The procedure of automatic forwarding in ZEF leads to the lack of conventionally presented visual cues during answering process. It seems to removes the visual feedback and might be causes the loss of context. If a respondent makes a mistake - either because of misreading or because of problems with the mouse or the touch screen - it cannot be corrected. On the other hand, the benefits of individually presented questions on self- administrated questionnaires have been proved in many studies. The response times are longer for questions presented individually than for questions presented as a set. Answering the former takes more time, because the respondent must establish a cognitive orientation for each question separately. Clearly, the respondent must expend more cognitive effort to interpret individually presented questions. When trying to understand the possible consequences of automatic forwarding, the perspective of individually presented questions as well as the perspective of grouping questions should be taken account. Still, many questions remain open in automatic forwarding issue.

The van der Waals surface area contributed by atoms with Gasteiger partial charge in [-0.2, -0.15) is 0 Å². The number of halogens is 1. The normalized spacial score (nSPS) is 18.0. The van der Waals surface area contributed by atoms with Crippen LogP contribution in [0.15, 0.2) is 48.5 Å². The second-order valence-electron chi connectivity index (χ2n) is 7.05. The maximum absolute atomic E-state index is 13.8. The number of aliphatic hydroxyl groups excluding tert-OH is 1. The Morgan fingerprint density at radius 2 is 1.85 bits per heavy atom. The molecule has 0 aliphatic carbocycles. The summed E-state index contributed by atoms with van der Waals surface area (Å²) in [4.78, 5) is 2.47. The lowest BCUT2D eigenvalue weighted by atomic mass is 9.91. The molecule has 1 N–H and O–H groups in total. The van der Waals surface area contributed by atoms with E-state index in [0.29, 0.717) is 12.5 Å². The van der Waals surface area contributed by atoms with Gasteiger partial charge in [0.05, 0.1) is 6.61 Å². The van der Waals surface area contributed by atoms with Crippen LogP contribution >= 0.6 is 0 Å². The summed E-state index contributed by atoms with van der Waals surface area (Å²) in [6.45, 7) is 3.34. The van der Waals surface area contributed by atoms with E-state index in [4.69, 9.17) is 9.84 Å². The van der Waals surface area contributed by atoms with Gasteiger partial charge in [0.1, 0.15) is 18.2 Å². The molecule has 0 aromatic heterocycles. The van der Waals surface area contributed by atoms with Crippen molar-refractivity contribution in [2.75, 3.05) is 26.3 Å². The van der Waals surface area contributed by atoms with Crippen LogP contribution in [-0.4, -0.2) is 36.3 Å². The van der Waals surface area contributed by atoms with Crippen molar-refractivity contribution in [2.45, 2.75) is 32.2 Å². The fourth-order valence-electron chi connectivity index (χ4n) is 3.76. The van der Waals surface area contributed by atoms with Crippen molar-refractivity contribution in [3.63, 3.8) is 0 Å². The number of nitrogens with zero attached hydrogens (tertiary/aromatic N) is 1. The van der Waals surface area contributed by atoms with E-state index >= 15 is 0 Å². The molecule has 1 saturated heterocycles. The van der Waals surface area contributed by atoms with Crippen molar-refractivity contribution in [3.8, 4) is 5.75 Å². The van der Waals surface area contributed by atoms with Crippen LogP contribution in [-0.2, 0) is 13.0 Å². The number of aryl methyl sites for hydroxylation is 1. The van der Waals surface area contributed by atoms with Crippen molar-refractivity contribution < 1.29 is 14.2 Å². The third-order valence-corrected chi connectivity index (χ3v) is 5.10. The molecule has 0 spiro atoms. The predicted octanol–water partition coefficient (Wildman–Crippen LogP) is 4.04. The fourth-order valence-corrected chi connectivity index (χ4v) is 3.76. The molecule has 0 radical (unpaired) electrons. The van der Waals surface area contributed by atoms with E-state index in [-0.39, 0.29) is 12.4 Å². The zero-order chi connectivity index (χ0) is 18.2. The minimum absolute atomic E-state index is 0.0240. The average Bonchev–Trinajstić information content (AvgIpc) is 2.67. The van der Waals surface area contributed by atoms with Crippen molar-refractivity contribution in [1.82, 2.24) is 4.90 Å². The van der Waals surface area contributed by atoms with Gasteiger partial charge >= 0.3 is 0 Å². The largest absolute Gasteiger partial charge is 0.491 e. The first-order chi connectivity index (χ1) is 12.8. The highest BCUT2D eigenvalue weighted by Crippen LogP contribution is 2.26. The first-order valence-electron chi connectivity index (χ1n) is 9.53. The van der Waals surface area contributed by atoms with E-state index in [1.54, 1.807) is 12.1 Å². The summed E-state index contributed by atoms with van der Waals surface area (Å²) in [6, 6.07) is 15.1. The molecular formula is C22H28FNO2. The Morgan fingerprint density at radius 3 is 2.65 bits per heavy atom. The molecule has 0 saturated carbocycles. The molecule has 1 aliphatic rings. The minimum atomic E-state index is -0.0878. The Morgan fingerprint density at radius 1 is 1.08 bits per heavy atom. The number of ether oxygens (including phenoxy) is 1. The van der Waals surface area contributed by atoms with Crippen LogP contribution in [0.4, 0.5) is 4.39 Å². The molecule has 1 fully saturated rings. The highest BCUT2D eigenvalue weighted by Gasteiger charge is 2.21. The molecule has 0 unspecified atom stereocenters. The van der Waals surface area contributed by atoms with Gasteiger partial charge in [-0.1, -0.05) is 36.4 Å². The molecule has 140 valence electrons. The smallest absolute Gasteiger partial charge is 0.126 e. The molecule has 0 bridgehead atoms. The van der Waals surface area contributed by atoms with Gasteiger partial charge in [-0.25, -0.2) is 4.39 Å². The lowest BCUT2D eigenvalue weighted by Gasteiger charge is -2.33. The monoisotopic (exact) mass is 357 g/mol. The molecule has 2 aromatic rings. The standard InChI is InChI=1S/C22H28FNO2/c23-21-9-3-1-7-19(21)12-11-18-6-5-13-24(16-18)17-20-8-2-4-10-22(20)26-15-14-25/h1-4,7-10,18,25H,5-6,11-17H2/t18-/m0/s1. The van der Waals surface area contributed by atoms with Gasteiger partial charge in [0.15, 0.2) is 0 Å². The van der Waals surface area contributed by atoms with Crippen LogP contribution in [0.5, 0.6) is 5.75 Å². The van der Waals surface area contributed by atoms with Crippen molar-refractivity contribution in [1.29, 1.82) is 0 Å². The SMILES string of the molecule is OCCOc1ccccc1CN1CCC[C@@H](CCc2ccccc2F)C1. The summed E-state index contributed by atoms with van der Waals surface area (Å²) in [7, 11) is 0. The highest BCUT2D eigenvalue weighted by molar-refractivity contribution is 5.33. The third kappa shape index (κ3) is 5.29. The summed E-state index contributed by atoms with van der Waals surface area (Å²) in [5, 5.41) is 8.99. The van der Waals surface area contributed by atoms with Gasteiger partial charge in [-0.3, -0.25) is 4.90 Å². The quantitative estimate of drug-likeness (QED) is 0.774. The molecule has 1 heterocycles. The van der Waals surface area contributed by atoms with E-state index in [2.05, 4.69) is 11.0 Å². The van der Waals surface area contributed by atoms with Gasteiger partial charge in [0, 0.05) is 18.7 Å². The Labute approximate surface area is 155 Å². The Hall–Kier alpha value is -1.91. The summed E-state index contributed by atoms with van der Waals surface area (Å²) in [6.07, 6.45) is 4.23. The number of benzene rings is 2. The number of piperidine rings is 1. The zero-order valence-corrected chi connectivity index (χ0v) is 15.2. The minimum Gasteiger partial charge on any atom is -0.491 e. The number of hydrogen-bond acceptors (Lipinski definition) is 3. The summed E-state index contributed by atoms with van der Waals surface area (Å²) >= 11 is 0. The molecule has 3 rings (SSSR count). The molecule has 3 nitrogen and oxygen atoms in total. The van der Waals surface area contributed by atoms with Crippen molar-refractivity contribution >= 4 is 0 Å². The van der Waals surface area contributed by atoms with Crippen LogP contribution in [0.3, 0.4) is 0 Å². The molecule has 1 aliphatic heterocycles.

Selkälä-Automatic Forwarding on Web Surveys – Some Outlines and Remarks-151.pdf

Comparing Item-Non-Response and Open Questions within different Web Survey Types

Henning Silber1, Julia Lischewski2, Jürgen Leibold1

1Center of Methods in Social Sciences, Göttingen University, Germany; 2Institute of Sociology, Göttingen University, Germany

Relevance & Research Question:

Online research frequently employs a number of different types of Web Surveys. This research addresses the question of differences between these diverging types of Web Surveys in terms of Item-Non-Response and answers to Open Questions. Identical questionnaires are used, focusing on prejudice and sensitive questions, in particular questions concerning attitudes towards Jews and Muslims in Germany. The research includes a new Web Survey Type recruited by a random sample drawn from a systematically generated pool of email addresses.

Methods & Data:

Data was collected via three different types of Web Surveys. The field time of the three samples was from March to May 2011. The first Web Sample is an Online-Recruited Online-Access-Panel (n=500), the second sample an Offline-Recruited Online-Access-Panel (n=200) and the third is a Web Sample (n=100) drawn from a random sample of a systematically generated pool of email addresses of different providers. In all three different types of Web Survey the identical questionnaires were employed in order to attain comparability.